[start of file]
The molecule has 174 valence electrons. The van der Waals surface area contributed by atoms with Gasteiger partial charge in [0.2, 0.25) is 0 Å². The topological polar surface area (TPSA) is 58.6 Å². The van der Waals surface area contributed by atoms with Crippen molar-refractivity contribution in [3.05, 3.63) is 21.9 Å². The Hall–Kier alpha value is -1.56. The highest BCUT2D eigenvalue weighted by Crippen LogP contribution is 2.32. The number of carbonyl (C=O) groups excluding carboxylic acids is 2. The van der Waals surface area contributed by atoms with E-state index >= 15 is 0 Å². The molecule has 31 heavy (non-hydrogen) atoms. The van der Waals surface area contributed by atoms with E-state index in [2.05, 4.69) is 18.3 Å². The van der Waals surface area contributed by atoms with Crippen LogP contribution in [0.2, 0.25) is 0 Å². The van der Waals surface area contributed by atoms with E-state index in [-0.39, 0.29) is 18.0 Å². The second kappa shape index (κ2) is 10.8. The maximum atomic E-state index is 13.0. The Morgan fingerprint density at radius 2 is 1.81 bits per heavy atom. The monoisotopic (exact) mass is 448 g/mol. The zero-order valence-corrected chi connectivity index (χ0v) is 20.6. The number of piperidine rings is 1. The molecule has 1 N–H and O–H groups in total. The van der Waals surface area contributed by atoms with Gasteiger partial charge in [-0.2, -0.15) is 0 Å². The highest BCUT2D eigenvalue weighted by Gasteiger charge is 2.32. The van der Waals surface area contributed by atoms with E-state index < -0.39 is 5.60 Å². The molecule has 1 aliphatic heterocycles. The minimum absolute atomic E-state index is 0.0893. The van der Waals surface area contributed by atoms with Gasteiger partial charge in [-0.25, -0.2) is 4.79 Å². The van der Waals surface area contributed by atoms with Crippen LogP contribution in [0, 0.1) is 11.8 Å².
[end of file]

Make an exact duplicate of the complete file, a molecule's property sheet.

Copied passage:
The molecule has 174 valence electrons. The van der Waals surface area contributed by atoms with Gasteiger partial charge in [0.2, 0.25) is 0 Å². The topological polar surface area (TPSA) is 58.6 Å². The van der Waals surface area contributed by atoms with Crippen molar-refractivity contribution in [3.05, 3.63) is 21.9 Å². The Hall–Kier alpha value is -1.56. The highest BCUT2D eigenvalue weighted by Crippen LogP contribution is 2.32. The number of carbonyl (C=O) groups excluding carboxylic acids is 2. The van der Waals surface area contributed by atoms with E-state index >= 15 is 0 Å². The molecule has 31 heavy (non-hydrogen) atoms. The van der Waals surface area contributed by atoms with E-state index in [2.05, 4.69) is 18.3 Å². The van der Waals surface area contributed by atoms with Crippen LogP contribution in [0.2, 0.25) is 0 Å². The van der Waals surface area contributed by atoms with E-state index in [-0.39, 0.29) is 18.0 Å². The second kappa shape index (κ2) is 10.8. The maximum atomic E-state index is 13.0. The Morgan fingerprint density at radius 2 is 1.81 bits per heavy atom. The monoisotopic (exact) mass is 448 g/mol. The zero-order valence-corrected chi connectivity index (χ0v) is 20.6. The number of piperidine rings is 1. The molecule has 1 N–H and O–H groups in total. The van der Waals surface area contributed by atoms with Gasteiger partial charge in [-0.2, -0.15) is 0 Å². The highest BCUT2D eigenvalue weighted by Gasteiger charge is 2.32. The van der Waals surface area contributed by atoms with E-state index < -0.39 is 5.60 Å². The molecule has 1 aliphatic heterocycles. The minimum absolute atomic E-state index is 0.0893. The van der Waals surface area contributed by atoms with Gasteiger partial charge in [-0.25, -0.2) is 4.79 Å². The van der Waals surface area contributed by atoms with Crippen LogP contribution in [0, 0.1) is 11.8 Å².